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While torrential rainfall triggered flooding that devastated south-east regions and several farming communities, other agricultural areas have benefitted from the recent deluge.
Heavy rainfall since October last year has seen drought declarations revoked in 11 Queensland regions.
Cattle farmer and regional president of Ag Force south-east Queensland, Belinda Callanan said while the rainfall has brought a newfound optimism to farmers, it will take more than one period of rain to get growers back on their feet.
“It’s a long road to recovery it’s not a one year fix however it is exciting, people do have moisture in their paddocks,” she said.
“In areas, optimism is there, commodity prices are good, cattle prices are strong.
“The industry is sitting quite well at the moment, it’s onwards and upwards.”
But the Toowoomba farmer said many had been battling years of uncertainty due to the arid conditions and crop losses, with several farmers forced to sell their properties or seek alternative employment.
“The last few years have been really tough, year on year out with the well below average rainfall and high deficiencies and water shortages,” Ms Callanan said.
“A lot of financial stress and mental well-being issues.
“People don’t want to be a doomsayer but a lot of people do have long term debt.
“It definitely doesn’t rain money.”
Drought declarations have been revoked for the LGA’s of Toowoomba, Bundaberg, Cherbourg Aboriginal Shire Council as well as the Fraser Coast, Gympie, Ipswich, Lockyer Valley, Toowoomba and Scenic Rim area.
The Southern Downs, Somerset and South Burnett regions have also been declared drought-free.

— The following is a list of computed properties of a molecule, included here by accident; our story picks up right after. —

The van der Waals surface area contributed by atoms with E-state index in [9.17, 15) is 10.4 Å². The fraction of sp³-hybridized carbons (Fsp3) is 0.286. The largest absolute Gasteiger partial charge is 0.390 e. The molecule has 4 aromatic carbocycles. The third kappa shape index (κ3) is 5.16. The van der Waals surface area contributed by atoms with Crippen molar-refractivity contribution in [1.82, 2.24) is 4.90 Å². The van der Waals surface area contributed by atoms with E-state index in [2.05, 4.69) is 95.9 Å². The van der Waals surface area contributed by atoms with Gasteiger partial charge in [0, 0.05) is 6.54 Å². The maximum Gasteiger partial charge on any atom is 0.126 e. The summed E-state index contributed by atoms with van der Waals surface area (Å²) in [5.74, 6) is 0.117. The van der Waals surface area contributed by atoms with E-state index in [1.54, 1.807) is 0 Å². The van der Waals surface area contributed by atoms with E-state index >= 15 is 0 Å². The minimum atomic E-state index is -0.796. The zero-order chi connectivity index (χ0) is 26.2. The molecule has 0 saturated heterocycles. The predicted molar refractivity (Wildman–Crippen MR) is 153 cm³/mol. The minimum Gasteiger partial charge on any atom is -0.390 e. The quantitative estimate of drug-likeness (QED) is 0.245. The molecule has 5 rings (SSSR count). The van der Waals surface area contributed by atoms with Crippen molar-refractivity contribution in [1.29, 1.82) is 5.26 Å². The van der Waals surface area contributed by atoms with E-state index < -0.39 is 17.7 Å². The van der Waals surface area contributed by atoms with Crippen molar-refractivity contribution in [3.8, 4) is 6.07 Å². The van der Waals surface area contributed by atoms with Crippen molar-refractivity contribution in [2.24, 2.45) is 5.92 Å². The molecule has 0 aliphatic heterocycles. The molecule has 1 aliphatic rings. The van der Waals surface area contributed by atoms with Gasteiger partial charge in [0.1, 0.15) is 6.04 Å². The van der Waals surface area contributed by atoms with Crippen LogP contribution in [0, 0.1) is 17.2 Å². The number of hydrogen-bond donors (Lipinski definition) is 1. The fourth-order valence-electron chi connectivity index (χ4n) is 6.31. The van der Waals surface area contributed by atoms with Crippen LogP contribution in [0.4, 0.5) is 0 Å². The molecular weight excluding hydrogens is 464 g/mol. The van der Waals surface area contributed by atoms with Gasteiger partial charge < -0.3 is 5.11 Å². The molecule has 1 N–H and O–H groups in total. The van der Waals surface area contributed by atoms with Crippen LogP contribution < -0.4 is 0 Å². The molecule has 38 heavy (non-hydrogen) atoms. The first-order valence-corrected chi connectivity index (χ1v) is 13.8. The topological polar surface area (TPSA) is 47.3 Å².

Minister for Agricultural Industry Development and Fisheries, Mark Furner said while flooding had wreaked havoc on several agricultural regions, the recent rainfall had also restored natural water sources and irrigation supplies in others.
“While we acknowledge that some producers have suffered significant damage from the severe rain and flood events, the positive is that natural water courses and stock and irrigation water storages have been replenished, along with excellent pasture growth that will see us through to the next wet season,” Mr Furner said.
He added people still experiencing the effects of drought would still be eligible for grants through newly introduced assistance schemes.
“If a producer is experiencing difficult conditions in an area that is not drought declared, then they could apply for an Individually Droughted Property (IDP) declaration,” Mr Furner said.
“This gives them the same access to our drought assistance as an area declaration.
“Droughts and floods are part of our climate cycle and now is the time to start preparing for future droughts.”
Ms Callalan said despite the years of hardship, she still has high hopes for the future of south-east Queensland agriculture, and has been waking up to green grass for the first time in years.
“It’s just nice to wake up and actually see green grass for a change it’s really unusual waking up at the end of April and seeing new grass, paddocks with crops in them,” she said.
“Things are looking up.”